Even some HSDPA, in my experience.
Why so much fuss over a voice recognition system, though? Android has had exactly that system of back-end processing of sound samples for ages. Is this the best innovation Apple can manage these days?
"But we're not going to beat up on Apple..."
Some current El-Reg articles:
* Ten... Androids to outshine the iPhone 4S
* What's not in the iPhone 4S ... and why
* Samsung seeks bans on the iPhone 4S
* Ten reasons why you shouldn't buy an iPhone 5
* Apple stuffs Intel desktop CPU into iPhone 4S ad
So.. The new version -from the viewpoint of a non geek regular joe customer- is exactly the same as the old one. Siri useful or gimmick it might be, is not enough. Neither will the megapixel thing - iphone4 already has a decent camera (for a phone).
The most published non-news story for some months: processor bump on a year-old device. Oh yes! Stop the press!
People who don't have but want an iphone (or a iphone4) will buy it. iphone4 buyers won't want it (and some can't have it too, contracts!) .
it will continue to sell.
Apple NOT going for the yearly (or half-yearly) "all new phone" has at least the advantage that people with older phones don't feel that much left behind. I mean, these things are expensive enough and if (as with certain other phones) you're guaranteed to find your phone a few months down the road for half the price at Amazon, people aren't happy with their purchase usually.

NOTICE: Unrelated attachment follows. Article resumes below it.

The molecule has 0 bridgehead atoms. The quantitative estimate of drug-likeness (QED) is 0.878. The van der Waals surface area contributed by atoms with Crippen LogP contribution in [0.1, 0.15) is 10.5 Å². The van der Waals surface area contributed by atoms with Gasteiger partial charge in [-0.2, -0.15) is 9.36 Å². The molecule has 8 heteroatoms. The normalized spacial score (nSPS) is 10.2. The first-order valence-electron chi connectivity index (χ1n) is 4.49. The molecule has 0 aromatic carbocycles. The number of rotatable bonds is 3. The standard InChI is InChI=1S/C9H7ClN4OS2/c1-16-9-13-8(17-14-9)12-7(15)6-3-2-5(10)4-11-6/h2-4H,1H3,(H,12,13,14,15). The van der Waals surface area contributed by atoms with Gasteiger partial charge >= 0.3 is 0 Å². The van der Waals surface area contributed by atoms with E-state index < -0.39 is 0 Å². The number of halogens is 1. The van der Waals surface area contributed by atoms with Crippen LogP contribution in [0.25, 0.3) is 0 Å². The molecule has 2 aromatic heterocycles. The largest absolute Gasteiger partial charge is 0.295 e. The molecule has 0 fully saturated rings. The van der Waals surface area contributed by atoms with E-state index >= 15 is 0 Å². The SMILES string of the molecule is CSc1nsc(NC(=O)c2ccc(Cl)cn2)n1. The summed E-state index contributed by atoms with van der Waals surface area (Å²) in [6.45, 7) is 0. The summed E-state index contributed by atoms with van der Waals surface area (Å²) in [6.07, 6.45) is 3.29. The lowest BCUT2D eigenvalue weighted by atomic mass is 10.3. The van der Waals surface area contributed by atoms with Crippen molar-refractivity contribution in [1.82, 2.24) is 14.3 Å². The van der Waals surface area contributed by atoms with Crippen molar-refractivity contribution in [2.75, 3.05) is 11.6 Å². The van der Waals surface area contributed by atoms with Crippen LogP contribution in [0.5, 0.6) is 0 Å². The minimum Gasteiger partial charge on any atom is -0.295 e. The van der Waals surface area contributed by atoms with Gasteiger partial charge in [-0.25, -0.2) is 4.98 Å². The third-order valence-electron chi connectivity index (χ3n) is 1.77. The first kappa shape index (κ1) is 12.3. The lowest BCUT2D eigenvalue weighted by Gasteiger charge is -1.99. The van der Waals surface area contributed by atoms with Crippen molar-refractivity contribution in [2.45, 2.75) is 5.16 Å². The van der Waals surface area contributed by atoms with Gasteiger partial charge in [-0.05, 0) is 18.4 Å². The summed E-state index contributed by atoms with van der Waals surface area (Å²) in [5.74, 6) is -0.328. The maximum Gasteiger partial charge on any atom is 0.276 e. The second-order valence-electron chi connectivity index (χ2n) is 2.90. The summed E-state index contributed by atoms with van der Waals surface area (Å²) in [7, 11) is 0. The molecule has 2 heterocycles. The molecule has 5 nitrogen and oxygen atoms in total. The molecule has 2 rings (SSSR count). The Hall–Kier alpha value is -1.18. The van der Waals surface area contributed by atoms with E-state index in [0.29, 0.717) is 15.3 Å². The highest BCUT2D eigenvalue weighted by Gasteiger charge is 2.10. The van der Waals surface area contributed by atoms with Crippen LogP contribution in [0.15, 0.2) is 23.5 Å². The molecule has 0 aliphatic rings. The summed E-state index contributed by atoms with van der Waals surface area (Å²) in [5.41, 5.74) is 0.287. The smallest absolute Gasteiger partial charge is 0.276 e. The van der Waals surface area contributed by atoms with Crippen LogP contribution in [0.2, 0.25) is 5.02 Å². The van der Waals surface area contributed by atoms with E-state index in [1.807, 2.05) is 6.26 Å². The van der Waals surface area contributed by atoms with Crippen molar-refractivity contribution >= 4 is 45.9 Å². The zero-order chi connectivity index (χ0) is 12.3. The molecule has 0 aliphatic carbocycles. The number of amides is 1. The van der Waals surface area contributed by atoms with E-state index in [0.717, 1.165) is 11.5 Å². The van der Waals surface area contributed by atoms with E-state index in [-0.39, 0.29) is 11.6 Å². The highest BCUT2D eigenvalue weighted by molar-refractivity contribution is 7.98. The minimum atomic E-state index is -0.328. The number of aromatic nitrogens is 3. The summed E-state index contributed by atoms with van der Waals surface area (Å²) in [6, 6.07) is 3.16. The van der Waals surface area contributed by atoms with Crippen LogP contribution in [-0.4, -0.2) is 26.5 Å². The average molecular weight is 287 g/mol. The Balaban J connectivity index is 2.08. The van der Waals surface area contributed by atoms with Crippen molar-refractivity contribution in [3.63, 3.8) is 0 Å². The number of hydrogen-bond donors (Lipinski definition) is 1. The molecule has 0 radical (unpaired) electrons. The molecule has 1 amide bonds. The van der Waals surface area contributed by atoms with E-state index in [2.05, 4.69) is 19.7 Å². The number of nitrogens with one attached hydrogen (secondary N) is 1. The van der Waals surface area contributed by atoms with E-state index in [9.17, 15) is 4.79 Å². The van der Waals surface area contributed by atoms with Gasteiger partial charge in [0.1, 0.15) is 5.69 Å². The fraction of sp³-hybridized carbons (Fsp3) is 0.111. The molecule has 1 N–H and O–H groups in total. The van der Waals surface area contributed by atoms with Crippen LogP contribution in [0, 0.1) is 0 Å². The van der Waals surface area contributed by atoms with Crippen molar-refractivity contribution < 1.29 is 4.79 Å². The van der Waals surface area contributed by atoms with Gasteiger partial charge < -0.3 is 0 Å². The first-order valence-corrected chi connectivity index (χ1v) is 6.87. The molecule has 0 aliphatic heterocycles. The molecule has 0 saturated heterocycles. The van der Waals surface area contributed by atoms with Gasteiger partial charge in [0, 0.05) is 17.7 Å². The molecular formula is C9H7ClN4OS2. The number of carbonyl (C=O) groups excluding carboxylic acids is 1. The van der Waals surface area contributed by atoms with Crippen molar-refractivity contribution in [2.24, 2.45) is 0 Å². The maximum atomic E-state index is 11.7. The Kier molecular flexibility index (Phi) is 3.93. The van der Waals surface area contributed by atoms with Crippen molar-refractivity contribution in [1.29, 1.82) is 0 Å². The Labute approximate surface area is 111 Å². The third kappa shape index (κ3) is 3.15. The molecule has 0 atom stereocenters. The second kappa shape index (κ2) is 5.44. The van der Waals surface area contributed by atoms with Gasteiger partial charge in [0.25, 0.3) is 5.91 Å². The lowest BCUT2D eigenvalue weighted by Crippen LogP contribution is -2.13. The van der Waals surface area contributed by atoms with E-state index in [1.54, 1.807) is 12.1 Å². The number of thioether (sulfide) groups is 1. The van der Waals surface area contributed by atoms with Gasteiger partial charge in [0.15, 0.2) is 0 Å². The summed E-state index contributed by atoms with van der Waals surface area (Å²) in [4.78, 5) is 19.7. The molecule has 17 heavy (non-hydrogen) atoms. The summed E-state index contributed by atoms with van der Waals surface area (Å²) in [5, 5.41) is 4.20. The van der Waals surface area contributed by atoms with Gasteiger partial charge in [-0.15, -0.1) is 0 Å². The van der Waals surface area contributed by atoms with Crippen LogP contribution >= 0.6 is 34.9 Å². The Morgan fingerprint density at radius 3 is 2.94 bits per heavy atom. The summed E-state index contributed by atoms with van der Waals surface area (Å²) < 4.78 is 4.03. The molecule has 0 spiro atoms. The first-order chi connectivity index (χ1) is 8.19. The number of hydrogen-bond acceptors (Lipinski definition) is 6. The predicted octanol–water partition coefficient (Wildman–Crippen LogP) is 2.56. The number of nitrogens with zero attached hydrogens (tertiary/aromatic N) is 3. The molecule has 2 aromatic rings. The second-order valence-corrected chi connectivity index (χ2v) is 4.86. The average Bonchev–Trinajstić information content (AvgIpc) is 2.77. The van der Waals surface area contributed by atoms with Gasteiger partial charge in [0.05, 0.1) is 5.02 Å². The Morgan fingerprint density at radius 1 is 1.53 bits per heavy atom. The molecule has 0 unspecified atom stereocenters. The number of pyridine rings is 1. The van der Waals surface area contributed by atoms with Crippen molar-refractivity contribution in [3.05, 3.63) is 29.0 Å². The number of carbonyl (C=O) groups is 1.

I don't know how important this is in the big picture, but Apple has a quite evolutionary product philosophy and many people spending money on these products usually like that. How long do the MacBooks look the same now? My late 2008 MacBook looks and feels very much the same as the most current MBP and there's nothing wrong with that.
I just hear too many people saying "this and that seems to be a nice phone, but I'll wait half a year longer, there are some interesting pre-announcements...". And then they buy the latest and greatest and again half a year later it's just outdated again.
The iPhone 4 has a good reputation among normal people and the 4S being the same in faster and with a better camera surely won't change anything here.
All the Apple rumour sites got it totally right. On the morning of the announcement (and a few days before) they stated exactly what was going to be announced, and the presentation yesterday was thus very dull because it completely lacked surprises.